On Sunday, April 22, the Chicago Rabbinical Council (cRc) and Kehilat Chovevei Tzion hosted a program, entitled Ahavat HaGer, featuring Rabbi Yona Reiss, the cRc Av Beth Din, and Rabbi Dr. Dovid Fox, a clinical psychologist who is known for his work with conversion candidates and for developing and publishing the Conversion Readiness Assessment.
The cRc, founded in 1932, is comprised of approximately 140 member rabbis from across the United States, Canada and Israel, and strives to convene a unified voice for the Orthodox Rabbinate of greater Chicago. It provides a wide array of Jewish services including kosher certification, an internationally recognized Beth Din (Rabbinical court), along with community education, programming, and services.
Rabbi Shaanan Gelman, Rabbi of KCT, and Vice President of the cRc, explained that he saw the need for the program as he “recognized that we don’t do enough to assist in the integration of the ger into the community.”
“The cRc works with shul rabbis in serving their congregations,” said Rabbi Levi Mostofsky, Executive Director of the cRc. “Our Beth Din is a national leader in Orthodox conversion, and this program is a natural continuation of that work, partnering with community rabbis to better welcome converts.”
Rabbi Fox works closely with Rabbi Reiss, who is the chairman of GPS, the RCA affiliated network of regional conversion courts, to evaluate candidates’ potential for transitioning into the community.
Sunday’s programs began with Rabbi Fox having breakfast at the cRc office with cRc members, discussing opportunities they may develop to help their communities better welcome converts.
Rabbi Fox met with a small group of geirim in the afternoon at KCT to see how they were adjusting to their new lifestyle. He wanted to see what were the challenges they face and in what way others could assist them to make their transition.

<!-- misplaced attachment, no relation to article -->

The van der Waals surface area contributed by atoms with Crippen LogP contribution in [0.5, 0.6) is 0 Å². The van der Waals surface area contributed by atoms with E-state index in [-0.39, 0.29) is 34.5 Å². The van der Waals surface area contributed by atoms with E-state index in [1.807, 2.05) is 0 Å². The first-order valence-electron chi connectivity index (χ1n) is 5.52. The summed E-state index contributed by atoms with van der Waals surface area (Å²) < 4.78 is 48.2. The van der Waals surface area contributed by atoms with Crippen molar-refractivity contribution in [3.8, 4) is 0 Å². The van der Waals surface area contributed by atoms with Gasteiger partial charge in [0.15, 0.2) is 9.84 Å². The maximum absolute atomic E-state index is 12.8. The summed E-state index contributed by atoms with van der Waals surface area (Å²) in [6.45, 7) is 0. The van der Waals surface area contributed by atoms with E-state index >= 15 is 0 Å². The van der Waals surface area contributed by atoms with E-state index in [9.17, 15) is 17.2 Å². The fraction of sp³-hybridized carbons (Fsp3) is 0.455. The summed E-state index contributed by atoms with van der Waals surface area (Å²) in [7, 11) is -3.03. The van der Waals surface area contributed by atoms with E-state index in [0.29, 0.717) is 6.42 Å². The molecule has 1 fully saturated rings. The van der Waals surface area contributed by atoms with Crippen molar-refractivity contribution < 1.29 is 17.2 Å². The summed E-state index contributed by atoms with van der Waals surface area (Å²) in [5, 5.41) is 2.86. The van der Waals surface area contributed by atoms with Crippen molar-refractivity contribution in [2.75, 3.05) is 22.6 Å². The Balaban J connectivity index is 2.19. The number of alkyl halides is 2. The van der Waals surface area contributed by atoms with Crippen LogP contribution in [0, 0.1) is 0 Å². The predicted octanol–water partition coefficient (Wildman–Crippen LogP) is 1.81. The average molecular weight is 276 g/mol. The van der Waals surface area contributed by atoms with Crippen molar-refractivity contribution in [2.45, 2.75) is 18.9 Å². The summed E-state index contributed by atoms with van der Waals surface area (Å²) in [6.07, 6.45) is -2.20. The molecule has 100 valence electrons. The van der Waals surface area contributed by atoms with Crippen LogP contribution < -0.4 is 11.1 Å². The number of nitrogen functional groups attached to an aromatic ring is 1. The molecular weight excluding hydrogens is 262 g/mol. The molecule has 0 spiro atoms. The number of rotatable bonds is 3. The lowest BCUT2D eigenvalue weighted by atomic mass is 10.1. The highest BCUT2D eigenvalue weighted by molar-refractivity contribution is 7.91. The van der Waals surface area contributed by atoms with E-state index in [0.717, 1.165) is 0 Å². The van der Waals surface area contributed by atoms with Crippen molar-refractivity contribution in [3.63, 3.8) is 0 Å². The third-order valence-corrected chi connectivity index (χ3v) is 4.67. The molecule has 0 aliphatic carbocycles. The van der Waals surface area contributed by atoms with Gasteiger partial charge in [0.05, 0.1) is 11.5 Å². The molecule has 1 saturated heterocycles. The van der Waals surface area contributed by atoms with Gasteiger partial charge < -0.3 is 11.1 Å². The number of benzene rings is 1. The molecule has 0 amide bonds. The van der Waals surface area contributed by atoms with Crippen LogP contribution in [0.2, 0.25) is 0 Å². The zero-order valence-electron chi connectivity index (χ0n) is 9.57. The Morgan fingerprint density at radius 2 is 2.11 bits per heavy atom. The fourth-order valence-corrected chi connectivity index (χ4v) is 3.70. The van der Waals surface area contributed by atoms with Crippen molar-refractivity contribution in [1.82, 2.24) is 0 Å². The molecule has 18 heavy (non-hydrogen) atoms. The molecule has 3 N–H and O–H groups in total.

On Sunday evening Rabbi Reiss and Rabbi Fox addressed the community at KCT. Rabbi Gelman introduced the program by pointing out that the mitzvah to love a convert is mentioned in the Torah 46 times, as many times as the prohibition of idolatry.
Rabbi Reiss began by explaining that while we have a mitzvah to love every Jew, we need to show extra affection to a ger. Rabbi Reiss quoted the Sefer HaChinuch that says that this mitzvah applies to every person and community according to what is proper and according to one’s abilities. We need to assess the needs of a convert and help him in areas that we take for granted. He might need guidance, for example, making Shabbos, or integrating into the community.
Rabbi Reiss gave examples of how we need to be attuned to converts’ sensitivities in the way we speak with them and ask questions. While we need to treat the ger with an extra dose of love and sensitivity, we should be careful to not make them uncomfortable that they are receiving special treatment.
Rabbi Fox began by sharing that in earlier times a ger would be adopted by whichever tribe in which he settled. This shows that the ger is halachically bound to adopt the customs of that tribe, and that it is the community’s responsibility to embrace him. He discussed the importance of mentoring a ger through life cycle events, such as raising children, and the importance of modeling proper behavior, in our speech and actions.
The evening concluded with a lively question -and – answer session. One of the evening’s participants, Mrs. Chaya Sarah Miretzky, said she came to gain a deeper awareness of the different issues involved in this mitzvah and looks forward to further shiurim about this topic.“It’s wonderful that we are starting to talk about this more as a community,” she said.
Rabbi Gelman was pleased that “such a large and broad- based group of people attended the program.” He suggested that a practical application of the program was that the mitzvah of loving a ger could be incorporated into the responsibilities of a community’s hospitality and education committees.
“We are discussing the next steps, and would like to implement our findings into the geirus process,” said Rabbi Gelman.
Rabbi Fox was impressed with the three facets of the program — speaking with rabbis, perspective and recent converts, and addressing the community. “I have suggested to other communities and rabbinic organizations that they offer the same program,” he said.